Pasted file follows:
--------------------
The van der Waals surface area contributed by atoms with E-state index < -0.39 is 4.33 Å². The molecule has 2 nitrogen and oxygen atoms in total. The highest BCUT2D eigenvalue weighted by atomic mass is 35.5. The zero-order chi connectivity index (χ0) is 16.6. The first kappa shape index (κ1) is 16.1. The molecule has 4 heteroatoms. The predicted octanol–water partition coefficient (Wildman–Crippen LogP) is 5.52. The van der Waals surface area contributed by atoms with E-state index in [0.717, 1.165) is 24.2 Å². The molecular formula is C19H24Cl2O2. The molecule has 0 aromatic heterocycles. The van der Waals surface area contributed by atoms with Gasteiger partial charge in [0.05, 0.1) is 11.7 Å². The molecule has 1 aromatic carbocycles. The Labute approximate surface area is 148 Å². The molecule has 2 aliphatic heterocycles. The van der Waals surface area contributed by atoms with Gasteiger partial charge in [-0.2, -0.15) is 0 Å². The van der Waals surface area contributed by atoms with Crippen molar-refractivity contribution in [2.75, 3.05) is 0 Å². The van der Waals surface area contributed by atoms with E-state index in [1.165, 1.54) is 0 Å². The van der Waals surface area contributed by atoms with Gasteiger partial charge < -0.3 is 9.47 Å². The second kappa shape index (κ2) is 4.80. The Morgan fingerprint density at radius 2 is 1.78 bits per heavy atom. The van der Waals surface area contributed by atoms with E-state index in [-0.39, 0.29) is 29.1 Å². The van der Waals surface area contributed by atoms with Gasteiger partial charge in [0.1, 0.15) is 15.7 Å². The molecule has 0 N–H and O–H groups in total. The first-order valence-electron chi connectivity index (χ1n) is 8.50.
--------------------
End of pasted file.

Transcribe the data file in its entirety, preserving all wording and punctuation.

The van der Waals surface area contributed by atoms with E-state index < -0.39 is 4.33 Å². The molecule has 2 nitrogen and oxygen atoms in total. The highest BCUT2D eigenvalue weighted by atomic mass is 35.5. The zero-order chi connectivity index (χ0) is 16.6. The first kappa shape index (κ1) is 16.1. The molecule has 4 heteroatoms. The predicted octanol–water partition coefficient (Wildman–Crippen LogP) is 5.52. The van der Waals surface area contributed by atoms with E-state index in [0.717, 1.165) is 24.2 Å². The molecular formula is C19H24Cl2O2. The molecule has 0 aromatic heterocycles. The van der Waals surface area contributed by atoms with Gasteiger partial charge in [0.05, 0.1) is 11.7 Å². The molecule has 1 aromatic carbocycles. The Labute approximate surface area is 148 Å². The molecule has 2 aliphatic heterocycles. The van der Waals surface area contributed by atoms with Gasteiger partial charge in [-0.2, -0.15) is 0 Å². The van der Waals surface area contributed by atoms with Crippen molar-refractivity contribution in [2.75, 3.05) is 0 Å². The van der Waals surface area contributed by atoms with E-state index in [1.165, 1.54) is 0 Å². The van der Waals surface area contributed by atoms with Gasteiger partial charge < -0.3 is 9.47 Å². The second kappa shape index (κ2) is 4.80. The Morgan fingerprint density at radius 2 is 1.78 bits per heavy atom. The van der Waals surface area contributed by atoms with E-state index in [-0.39, 0.29) is 29.1 Å². The van der Waals surface area contributed by atoms with Gasteiger partial charge in [0.1, 0.15) is 15.7 Å². The molecule has 0 N–H and O–H groups in total. The first-order valence-electron chi connectivity index (χ1n) is 8.50.